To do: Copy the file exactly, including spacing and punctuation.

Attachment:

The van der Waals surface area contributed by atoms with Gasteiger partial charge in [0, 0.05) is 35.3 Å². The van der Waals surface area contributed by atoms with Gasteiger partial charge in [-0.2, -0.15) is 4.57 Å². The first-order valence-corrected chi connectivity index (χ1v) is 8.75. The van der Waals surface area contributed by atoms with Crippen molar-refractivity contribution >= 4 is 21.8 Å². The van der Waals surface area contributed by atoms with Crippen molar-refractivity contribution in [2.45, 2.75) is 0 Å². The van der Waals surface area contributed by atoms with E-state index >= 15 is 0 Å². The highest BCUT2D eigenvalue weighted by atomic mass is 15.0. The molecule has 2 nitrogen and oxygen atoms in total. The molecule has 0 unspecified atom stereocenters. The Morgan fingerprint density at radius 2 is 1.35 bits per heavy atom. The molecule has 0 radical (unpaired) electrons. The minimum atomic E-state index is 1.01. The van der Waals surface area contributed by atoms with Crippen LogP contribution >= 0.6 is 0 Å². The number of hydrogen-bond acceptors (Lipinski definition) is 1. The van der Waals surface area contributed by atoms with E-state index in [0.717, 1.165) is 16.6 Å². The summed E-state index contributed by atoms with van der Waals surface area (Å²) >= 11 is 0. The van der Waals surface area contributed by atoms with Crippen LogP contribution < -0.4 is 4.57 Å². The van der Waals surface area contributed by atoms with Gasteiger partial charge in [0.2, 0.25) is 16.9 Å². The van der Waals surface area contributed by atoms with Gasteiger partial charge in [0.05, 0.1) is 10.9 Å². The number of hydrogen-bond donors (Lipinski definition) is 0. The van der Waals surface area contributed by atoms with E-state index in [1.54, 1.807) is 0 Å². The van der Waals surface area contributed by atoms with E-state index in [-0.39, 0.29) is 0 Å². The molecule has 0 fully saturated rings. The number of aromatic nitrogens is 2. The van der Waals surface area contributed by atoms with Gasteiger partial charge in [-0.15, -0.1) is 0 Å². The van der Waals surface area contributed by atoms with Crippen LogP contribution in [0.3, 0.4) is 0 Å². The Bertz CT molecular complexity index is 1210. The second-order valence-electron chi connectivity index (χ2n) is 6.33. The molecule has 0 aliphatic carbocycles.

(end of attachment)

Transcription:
The van der Waals surface area contributed by atoms with Gasteiger partial charge in [0, 0.05) is 35.3 Å². The van der Waals surface area contributed by atoms with Gasteiger partial charge in [-0.2, -0.15) is 4.57 Å². The first-order valence-corrected chi connectivity index (χ1v) is 8.75. The van der Waals surface area contributed by atoms with Crippen molar-refractivity contribution >= 4 is 21.8 Å². The van der Waals surface area contributed by atoms with Crippen molar-refractivity contribution in [2.45, 2.75) is 0 Å². The van der Waals surface area contributed by atoms with E-state index >= 15 is 0 Å². The highest BCUT2D eigenvalue weighted by atomic mass is 15.0. The molecule has 2 nitrogen and oxygen atoms in total. The molecule has 0 unspecified atom stereocenters. The Morgan fingerprint density at radius 2 is 1.35 bits per heavy atom. The molecule has 0 radical (unpaired) electrons. The minimum atomic E-state index is 1.01. The van der Waals surface area contributed by atoms with Crippen LogP contribution >= 0.6 is 0 Å². The number of hydrogen-bond acceptors (Lipinski definition) is 1. The van der Waals surface area contributed by atoms with E-state index in [0.717, 1.165) is 16.6 Å². The summed E-state index contributed by atoms with van der Waals surface area (Å²) >= 11 is 0. The van der Waals surface area contributed by atoms with Crippen LogP contribution < -0.4 is 4.57 Å². The van der Waals surface area contributed by atoms with Gasteiger partial charge in [0.2, 0.25) is 16.9 Å². The van der Waals surface area contributed by atoms with Gasteiger partial charge in [0.05, 0.1) is 10.9 Å². The number of hydrogen-bond donors (Lipinski definition) is 0. The van der Waals surface area contributed by atoms with E-state index in [1.54, 1.807) is 0 Å². The van der Waals surface area contributed by atoms with E-state index in [-0.39, 0.29) is 0 Å². The molecule has 0 fully saturated rings. The number of aromatic nitrogens is 2. The van der Waals surface area contributed by atoms with Gasteiger partial charge in [-0.15, -0.1) is 0 Å². The van der Waals surface area contributed by atoms with Crippen LogP contribution in [0.3, 0.4) is 0 Å². The Bertz CT molecular complexity index is 1210. The second-order valence-electron chi connectivity index (χ2n) is 6.33. The molecule has 0 aliphatic carbocycles.